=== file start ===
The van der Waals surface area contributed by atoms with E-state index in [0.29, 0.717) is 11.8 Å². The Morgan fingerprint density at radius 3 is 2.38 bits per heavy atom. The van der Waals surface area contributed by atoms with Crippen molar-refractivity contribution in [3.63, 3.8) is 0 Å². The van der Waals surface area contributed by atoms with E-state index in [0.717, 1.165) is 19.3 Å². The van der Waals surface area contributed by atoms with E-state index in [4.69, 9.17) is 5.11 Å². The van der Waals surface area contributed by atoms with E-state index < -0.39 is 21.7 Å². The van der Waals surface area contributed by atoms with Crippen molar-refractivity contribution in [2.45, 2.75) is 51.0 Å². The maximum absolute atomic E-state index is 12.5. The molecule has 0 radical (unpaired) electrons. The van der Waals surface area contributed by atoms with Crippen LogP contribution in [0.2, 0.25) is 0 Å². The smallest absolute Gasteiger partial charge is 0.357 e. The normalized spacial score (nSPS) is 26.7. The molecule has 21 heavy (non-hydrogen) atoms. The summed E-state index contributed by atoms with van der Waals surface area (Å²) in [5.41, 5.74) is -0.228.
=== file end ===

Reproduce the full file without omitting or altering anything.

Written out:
The van der Waals surface area contributed by atoms with E-state index in [0.29, 0.717) is 11.8 Å². The Morgan fingerprint density at radius 3 is 2.38 bits per heavy atom. The van der Waals surface area contributed by atoms with Crippen molar-refractivity contribution in [3.63, 3.8) is 0 Å². The van der Waals surface area contributed by atoms with E-state index in [0.717, 1.165) is 19.3 Å². The van der Waals surface area contributed by atoms with E-state index in [4.69, 9.17) is 5.11 Å². The van der Waals surface area contributed by atoms with E-state index < -0.39 is 21.7 Å². The van der Waals surface area contributed by atoms with Crippen molar-refractivity contribution in [2.45, 2.75) is 51.0 Å². The maximum absolute atomic E-state index is 12.5. The molecule has 0 radical (unpaired) electrons. The van der Waals surface area contributed by atoms with Crippen LogP contribution in [0.2, 0.25) is 0 Å². The smallest absolute Gasteiger partial charge is 0.357 e. The normalized spacial score (nSPS) is 26.7. The molecule has 21 heavy (non-hydrogen) atoms. The summed E-state index contributed by atoms with van der Waals surface area (Å²) in [5.41, 5.74) is -0.228.